Are You a Farm Labor Contractor? The Answer May Surprise You.


If your workers are performing duties on property not owned by the entity paying them, then the entity with the payroll account is a farm labor contractor.


Prior to state or federal involvement, a market existed within the agriculture industry for those who could gather a crew of workers and bring that crew to various farmers to help with certain tasks – be it harvest, pruning or general labor.  The farmer would pay the “crew boss”, and it was the responsibility of the crew boss to then pay the workers.  However, this second payment, the one to the workers, didn’t always reach the folks who did the actual work.  When the workers complained or brought charges, the crew boss was often gone. Into the wind. After receiving enough complaints of this practice and then being unable to track down the perpetrator, the United States Department of Labor created the Farm Labor Contractor registration program.  Washington State later adopted its own set of rules, known as the Washington Farm Labor Contractor Act (the “Act”), modeled after the federal registration program. 

The policy behind this registration program is to stop those who do not pay their workers and then can’t be found for prosecution.  Under the federal program, if you are an “agricultural employer” and either own or lease land (thus allowing yourself to be found by authorities), you do not need to register as a farm labor contractor.  Agricultural employers in Washington held the belief that the Washington registration program had the same exception until the Washington State Supreme Court, on March 3, 2016, issued a decision to the contrary.  This case, Saucedo v. John Hancock Life & Health Insurance, has significantly impacted almost every agricultural employer within the state of Washington. 

For example, let’s say you own two orchards. The orchards are next to each other, yet are held in two separate entities: Farm A, LLC and Farm B, LLC.  All employees are processed under Farm A, LLC.  If you operate under this structure, or any similar structure, then Farm A, LLC is considered a farm labor contractor, and must apply for a license.  If your workers are performing their duties on property not owned by the entity that is paying them, the entity with the payroll account is a farm labor contractor and must register with L&I.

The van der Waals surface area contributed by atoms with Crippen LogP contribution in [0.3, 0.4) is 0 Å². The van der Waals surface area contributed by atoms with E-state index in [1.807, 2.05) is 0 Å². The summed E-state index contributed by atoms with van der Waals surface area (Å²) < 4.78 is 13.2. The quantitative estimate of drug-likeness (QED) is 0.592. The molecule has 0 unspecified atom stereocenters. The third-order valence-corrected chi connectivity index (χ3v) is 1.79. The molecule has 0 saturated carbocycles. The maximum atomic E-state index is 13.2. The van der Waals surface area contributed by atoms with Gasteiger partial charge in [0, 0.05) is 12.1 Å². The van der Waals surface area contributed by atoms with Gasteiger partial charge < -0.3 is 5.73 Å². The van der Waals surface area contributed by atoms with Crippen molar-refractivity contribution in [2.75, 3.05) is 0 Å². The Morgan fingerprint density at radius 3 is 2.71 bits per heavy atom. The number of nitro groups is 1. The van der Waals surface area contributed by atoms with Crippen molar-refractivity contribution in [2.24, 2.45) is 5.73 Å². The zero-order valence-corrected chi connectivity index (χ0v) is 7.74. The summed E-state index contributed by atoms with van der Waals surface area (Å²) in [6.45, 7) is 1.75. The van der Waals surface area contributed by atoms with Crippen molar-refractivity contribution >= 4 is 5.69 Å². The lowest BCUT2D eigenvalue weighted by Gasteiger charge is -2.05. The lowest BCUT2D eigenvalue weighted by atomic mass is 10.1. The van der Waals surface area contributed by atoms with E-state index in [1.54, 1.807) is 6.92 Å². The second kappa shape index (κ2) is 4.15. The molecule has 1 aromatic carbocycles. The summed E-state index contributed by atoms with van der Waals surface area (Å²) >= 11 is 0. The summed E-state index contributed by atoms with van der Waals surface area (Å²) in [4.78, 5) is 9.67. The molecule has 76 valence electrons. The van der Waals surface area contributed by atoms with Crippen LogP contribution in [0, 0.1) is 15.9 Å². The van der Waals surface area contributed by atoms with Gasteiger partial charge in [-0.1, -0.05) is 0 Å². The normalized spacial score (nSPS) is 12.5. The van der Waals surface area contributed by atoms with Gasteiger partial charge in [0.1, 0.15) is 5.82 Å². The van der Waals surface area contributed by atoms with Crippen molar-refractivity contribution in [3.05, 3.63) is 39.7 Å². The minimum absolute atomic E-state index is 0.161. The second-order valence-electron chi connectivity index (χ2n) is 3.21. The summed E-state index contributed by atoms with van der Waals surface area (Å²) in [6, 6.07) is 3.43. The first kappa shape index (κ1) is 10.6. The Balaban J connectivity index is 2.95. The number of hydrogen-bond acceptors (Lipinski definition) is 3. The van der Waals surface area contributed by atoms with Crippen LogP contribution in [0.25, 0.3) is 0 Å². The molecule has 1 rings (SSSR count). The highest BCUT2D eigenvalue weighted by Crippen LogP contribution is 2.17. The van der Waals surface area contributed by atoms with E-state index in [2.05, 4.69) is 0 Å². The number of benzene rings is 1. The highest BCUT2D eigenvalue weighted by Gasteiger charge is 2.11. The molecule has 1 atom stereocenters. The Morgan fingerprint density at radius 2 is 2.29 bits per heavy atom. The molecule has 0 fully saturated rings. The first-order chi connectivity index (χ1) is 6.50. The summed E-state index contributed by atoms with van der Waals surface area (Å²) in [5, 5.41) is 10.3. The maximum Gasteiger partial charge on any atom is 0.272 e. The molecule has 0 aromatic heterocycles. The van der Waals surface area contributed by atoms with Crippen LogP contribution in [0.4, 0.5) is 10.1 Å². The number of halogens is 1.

When, why and how this happened – The Saucedo Case

The Saucedo case centered on a management company, which was subleasing an orchard, and receiving a fee for its management services, including providing labor to the landlord.  The Court held that the management company violated the Act by not obtaining a farm labor contractor license. The Court also found that property owners and other involved parties were liable for damages for not taking affirmative steps to ensure that the management company was a licensed farm labor contractor. 

Saucedo was brought by a group of agricultural employees against the owners, lessee and sublessee/manager of orchards where they worked, alleging—among other things—failure to register under the Act.  In a unanimous holding, the Court found in favor of the employees, departing from guidance issued by the Washington Department of Labor & Industries (“L&I”). The Court held that the unlicensed sublessee/manager of the orchard, the lessee, and the orchard owner were all jointly liable for $1,004,000 in damages as a result of the unlicensed operations.

The Saucedo decision impacts nearly all farming activities in Washington State.  The Court’s expansive interpretation of the Act requires registration as a farm labor contractor whenever (i) “recruiting, soliciting, employing, supplying, transporting, or hiring agricultural employees” takes place, including under many management agreements, vertically integrated and other related third party operations, paymaster agreements, and even leases and (ii) the agricultural employees will be performing work on land that is not owned by the exact company from which the employee receives his or her paycheck. 

As it stands, if you do not own the property on which your employees are present, you are a farm labor contractor and are required to have first received a license prior to performing agricultural activities, or face substantial penalties.  Additionally, any person who uses the services of a third party for recruiting, soliciting, employing, supplying, transporting, or hiring agricultural employees—without either inspecting the FLC license issued by the Department or obtaining a written representation from the Department that the third party is a licensed farm labor contractor—will be held liable for all penalties.